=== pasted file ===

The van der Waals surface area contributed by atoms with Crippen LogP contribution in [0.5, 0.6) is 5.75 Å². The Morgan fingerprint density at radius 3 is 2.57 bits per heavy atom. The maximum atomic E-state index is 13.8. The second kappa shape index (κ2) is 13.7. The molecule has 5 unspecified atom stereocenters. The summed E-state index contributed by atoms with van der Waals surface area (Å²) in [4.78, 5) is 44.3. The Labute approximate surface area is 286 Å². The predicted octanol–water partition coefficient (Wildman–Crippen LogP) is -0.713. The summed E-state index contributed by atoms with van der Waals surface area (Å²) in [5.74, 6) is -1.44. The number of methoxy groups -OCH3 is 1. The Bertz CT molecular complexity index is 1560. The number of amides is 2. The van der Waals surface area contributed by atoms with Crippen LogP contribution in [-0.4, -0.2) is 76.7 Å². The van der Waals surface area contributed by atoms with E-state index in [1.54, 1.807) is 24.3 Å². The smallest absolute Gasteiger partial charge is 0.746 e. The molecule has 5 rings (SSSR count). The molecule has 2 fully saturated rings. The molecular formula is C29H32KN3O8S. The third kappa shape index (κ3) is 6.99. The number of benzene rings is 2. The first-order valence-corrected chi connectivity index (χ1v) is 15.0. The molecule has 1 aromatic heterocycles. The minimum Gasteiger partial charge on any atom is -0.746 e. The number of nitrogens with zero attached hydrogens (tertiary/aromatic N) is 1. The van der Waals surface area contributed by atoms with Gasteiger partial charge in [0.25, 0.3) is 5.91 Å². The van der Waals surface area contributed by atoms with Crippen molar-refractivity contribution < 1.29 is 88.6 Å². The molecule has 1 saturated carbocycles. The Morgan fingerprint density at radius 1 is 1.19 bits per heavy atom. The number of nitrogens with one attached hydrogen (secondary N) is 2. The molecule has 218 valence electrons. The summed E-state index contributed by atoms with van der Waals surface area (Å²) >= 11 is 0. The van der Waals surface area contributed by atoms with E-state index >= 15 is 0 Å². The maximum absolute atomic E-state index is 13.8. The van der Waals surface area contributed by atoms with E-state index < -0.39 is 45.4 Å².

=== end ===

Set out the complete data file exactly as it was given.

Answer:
The van der Waals surface area contributed by atoms with Crippen LogP contribution in [0.5, 0.6) is 5.75 Å². The Morgan fingerprint density at radius 3 is 2.57 bits per heavy atom. The maximum atomic E-state index is 13.8. The second kappa shape index (κ2) is 13.7. The molecule has 5 unspecified atom stereocenters. The summed E-state index contributed by atoms with van der Waals surface area (Å²) in [4.78, 5) is 44.3. The Labute approximate surface area is 286 Å². The predicted octanol–water partition coefficient (Wildman–Crippen LogP) is -0.713. The summed E-state index contributed by atoms with van der Waals surface area (Å²) in [5.74, 6) is -1.44. The number of methoxy groups -OCH3 is 1. The Bertz CT molecular complexity index is 1560. The number of amides is 2. The van der Waals surface area contributed by atoms with Crippen LogP contribution in [-0.4, -0.2) is 76.7 Å². The van der Waals surface area contributed by atoms with E-state index in [1.54, 1.807) is 24.3 Å². The smallest absolute Gasteiger partial charge is 0.746 e. The molecule has 5 rings (SSSR count). The molecule has 2 fully saturated rings. The molecular formula is C29H32KN3O8S. The third kappa shape index (κ3) is 6.99. The number of benzene rings is 2. The first-order valence-corrected chi connectivity index (χ1v) is 15.0. The molecule has 1 aromatic heterocycles. The minimum Gasteiger partial charge on any atom is -0.746 e. The number of nitrogens with zero attached hydrogens (tertiary/aromatic N) is 1. The van der Waals surface area contributed by atoms with Gasteiger partial charge in [0.25, 0.3) is 5.91 Å². The van der Waals surface area contributed by atoms with Crippen molar-refractivity contribution < 1.29 is 88.6 Å². The molecule has 1 saturated carbocycles. The Morgan fingerprint density at radius 1 is 1.19 bits per heavy atom. The number of nitrogens with one attached hydrogen (secondary N) is 2. The molecule has 218 valence electrons. The summed E-state index contributed by atoms with van der Waals surface area (Å²) >= 11 is 0. The van der Waals surface area contributed by atoms with E-state index >= 15 is 0 Å². The maximum absolute atomic E-state index is 13.8. The van der Waals surface area contributed by atoms with E-state index < -0.39 is 45.4 Å².